Hey to all! I'm new here, but im over at under the same username. Anyway, this is my first fic, and the first chapter is kind of short, so R n' R soI know ifI should continue it! Constructive criticism please, but no flames! Enjoy!!
The bright lanterns in the windows of the homes, their light reflecting off the snow newly fallen in the cobblestone streets. It was quiet as I stole along the street, hiding in the shadows, my gray wool cloak clutched in my hand. I did my best to stay out of the view of the neighbor's windows, for what would they say if they saw me, Mattie Coleman, sneaking about in alleys in the dark of night. I would be ruined by their heartless gossip, not that I cared about what they had to say. It was not yet seven o'clock in the evening, but already it was hard to see far down the street with the snow swirling in the air and the lights casting shapes upon the ground. I took the time to glance into the window of 234 Logan Street. People moved about, laughing and talking in the brightly litlivingroom and someone played the spinet. As if all is right in the world and that the war isn't coming closer every moment of everyday,I thought as I watched the liveliness in the room. I myself hada brother off fighting for the Continental Army, and I was therefore very sensitive about the war, and if someone rubbed my sensitivity the wrong way,I hada horrible temper.I recognized Mrs. Bostwick, my mother's friend and closest confidante laughing and speaking with someone I didn't recognize, but whoever it was was dressed in the latest fashions straight from London. Just then, someone looked toward the window, and I immediately pressed myself against the stone wall next to the window, so as not to be seen. Suddenly, someone grabbed my arm and pulled me into the space between the houses. I yelled in panic, thinking that it was a drunken man wanting his way with me. "Get off me you bastard!" I shouted, yanking my arm out of the grasp of the man and turning to run into the street or one of the houses nearby and shout for help.
"Good God, Mattie!" muttered the youth, catching hold of my other arm. "I'm not about to kill you. Or harm you at all, for that matter." Then I saw a glimpse of copper hair under a tri-cornered hat and stopped yelling. I rolled my eyes. Will, I thought. I should have known. Will had been my closest friend since I was four years old and he was five, and in the eleven years since then I had come to much preferthe red-head'scompany to the companionship of many of the girls of the town, most of whom were empty-headed and thought that the arrival of the newest shipment of muslin at the milliners was the most important topic of the day. Fortunately, my father was understanding and did not force me to endure their company. This was pleasing to me, as I would rather spend time reading or with Will or my other close friend, Sarah, than sitting in a room stitching for hours and listening to shallow girls prattling on about the scandal between Lord Dunphrey and Lady Hamilton or what their new spring frock was to look like.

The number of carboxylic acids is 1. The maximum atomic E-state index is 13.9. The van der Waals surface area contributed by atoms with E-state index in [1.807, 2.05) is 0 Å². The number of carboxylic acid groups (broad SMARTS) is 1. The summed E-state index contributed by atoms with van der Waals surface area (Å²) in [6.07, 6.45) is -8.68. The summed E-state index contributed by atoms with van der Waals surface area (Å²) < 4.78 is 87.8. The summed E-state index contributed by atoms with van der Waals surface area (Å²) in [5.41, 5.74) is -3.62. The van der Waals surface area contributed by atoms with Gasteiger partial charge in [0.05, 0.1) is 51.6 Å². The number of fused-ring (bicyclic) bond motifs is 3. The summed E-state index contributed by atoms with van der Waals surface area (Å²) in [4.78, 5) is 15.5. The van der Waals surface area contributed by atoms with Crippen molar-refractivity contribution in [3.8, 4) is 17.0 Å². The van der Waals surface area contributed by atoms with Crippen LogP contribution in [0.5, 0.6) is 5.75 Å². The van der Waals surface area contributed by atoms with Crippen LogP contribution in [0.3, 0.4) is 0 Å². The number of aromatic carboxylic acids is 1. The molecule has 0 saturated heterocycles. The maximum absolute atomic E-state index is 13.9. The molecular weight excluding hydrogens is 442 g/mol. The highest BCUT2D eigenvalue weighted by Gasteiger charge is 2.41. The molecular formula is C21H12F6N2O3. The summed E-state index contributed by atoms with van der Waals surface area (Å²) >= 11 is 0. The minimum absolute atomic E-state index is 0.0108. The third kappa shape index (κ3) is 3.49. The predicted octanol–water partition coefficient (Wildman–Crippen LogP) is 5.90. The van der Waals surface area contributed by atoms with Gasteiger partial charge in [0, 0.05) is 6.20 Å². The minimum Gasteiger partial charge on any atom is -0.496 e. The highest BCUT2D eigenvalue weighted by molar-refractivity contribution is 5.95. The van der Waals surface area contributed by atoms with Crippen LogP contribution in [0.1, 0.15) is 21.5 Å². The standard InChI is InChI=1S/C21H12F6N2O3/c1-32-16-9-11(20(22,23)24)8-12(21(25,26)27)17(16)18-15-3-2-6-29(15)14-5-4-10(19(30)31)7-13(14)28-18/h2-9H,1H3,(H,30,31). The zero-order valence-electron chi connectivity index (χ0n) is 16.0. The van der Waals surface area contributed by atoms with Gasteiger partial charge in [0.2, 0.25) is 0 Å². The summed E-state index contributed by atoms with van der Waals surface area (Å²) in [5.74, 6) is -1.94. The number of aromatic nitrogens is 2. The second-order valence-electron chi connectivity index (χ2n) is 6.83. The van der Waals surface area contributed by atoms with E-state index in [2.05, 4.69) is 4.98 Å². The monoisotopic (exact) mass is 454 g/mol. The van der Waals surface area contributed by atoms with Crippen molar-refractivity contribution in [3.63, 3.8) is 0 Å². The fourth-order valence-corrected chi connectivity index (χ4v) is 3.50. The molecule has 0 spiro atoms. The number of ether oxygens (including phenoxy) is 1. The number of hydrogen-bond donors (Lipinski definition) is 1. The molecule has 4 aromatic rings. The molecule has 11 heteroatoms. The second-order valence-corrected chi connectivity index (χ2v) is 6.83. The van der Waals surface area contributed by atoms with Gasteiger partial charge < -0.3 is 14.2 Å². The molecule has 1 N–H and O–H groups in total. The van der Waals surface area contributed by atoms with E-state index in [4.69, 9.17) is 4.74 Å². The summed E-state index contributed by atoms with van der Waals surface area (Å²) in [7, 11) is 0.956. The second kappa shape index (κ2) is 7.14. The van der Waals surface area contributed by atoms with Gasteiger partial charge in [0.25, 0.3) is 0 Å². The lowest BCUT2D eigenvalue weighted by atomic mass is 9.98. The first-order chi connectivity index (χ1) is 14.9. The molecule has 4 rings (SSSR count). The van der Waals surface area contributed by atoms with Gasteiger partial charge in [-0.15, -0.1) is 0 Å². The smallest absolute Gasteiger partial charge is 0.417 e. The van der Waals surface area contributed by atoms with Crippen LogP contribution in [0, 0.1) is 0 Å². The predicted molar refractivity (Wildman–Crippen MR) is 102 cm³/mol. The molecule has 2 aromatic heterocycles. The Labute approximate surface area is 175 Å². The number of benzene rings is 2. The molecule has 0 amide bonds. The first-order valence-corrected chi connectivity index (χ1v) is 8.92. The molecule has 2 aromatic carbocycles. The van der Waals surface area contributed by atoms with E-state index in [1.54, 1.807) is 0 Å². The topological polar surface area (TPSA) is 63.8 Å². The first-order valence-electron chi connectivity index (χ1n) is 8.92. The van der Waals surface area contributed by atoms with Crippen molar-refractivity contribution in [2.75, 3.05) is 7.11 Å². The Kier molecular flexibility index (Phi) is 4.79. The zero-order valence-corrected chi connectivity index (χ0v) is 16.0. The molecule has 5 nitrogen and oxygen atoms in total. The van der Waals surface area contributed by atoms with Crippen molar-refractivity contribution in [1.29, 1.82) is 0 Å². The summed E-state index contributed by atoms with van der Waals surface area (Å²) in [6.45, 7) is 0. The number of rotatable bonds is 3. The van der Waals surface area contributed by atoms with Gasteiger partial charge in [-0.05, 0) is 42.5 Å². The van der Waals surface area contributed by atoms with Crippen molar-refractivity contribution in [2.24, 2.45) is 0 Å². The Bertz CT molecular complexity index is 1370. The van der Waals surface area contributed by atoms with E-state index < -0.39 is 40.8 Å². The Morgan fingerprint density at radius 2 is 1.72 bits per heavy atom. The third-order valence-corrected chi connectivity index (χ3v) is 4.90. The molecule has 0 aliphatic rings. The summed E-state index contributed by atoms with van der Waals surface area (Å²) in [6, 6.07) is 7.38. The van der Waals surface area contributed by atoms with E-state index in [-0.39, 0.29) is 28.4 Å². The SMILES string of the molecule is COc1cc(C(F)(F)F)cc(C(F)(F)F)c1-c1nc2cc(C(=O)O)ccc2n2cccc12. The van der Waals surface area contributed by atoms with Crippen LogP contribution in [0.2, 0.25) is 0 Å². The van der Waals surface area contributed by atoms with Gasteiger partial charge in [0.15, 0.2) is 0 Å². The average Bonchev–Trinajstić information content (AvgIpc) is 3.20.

"William Flynn!" I hissed, pulling him into the alley, casting shadows on the stone walls. "Why in all of God's heaven must you do that? Making me think that I'm being set upon by a drunk or a gang with the intent of dishonoring me?"
"I didn't intend to frighten you!" he said indignantly. After a moment's thought, looked at me and asked "What made you think I was a gang? And why are you out here anyway?"
I could tell he was concerned, and it warmed my heart. "I'm out here because I needed to get out of the house. I do nothing these days except sit and knit socks and sweaters for the soldiers, which becomes rather tedious. And in answer to your first question, anyone could be lurking about. And what do you wish to speak to me about anyway that you found it necessary to drag me around dark alleys?"
"I just wanted to ask you if you'd heard any news of the war lately. I've heard some rather disturbing things of late," he said, fiddling with his coat, looking nervous.
My curiosity was aroused. Was it the story I had read in the paper about the Tory family, four-month old infant and all, over in Riverside who had been run out of town by an angry mob? Or the tale of the man who had attempted to make peace with the Indians and ended up scalped? "What disturbing things? And why are you so nervous?" I asked, pulling my cloak tighter around my shoulders, all the while wishing I had worn a shawl. The air was bitingly cold, the kind of cold that cuts right to the bone. I shivered violently and mentally wished that we could move some place warmer.
Will glanced around, as if worried that someone would hear him. He lowered his voice. "Well, I heard tell that the Tories-" He was cut off by his mother's yell from the other end of the alley. "William Patrick Flynn! Where are you?"
"Damn!" he muttered, then shouted, "coming Ma!" He looked down at me, for he was considerably taller than I was, and his green eyes locked with my brown ones. "I'll tell you about it tomorrow. Meet me behind your parent's inn at noon. I'll be waiting." And with that he ducked off down the alley through the snow, leaving me to look after him and wonder what was so important.
So what'd you think?!?! Reviews! Reviews! Reviews! Merci beaucoup!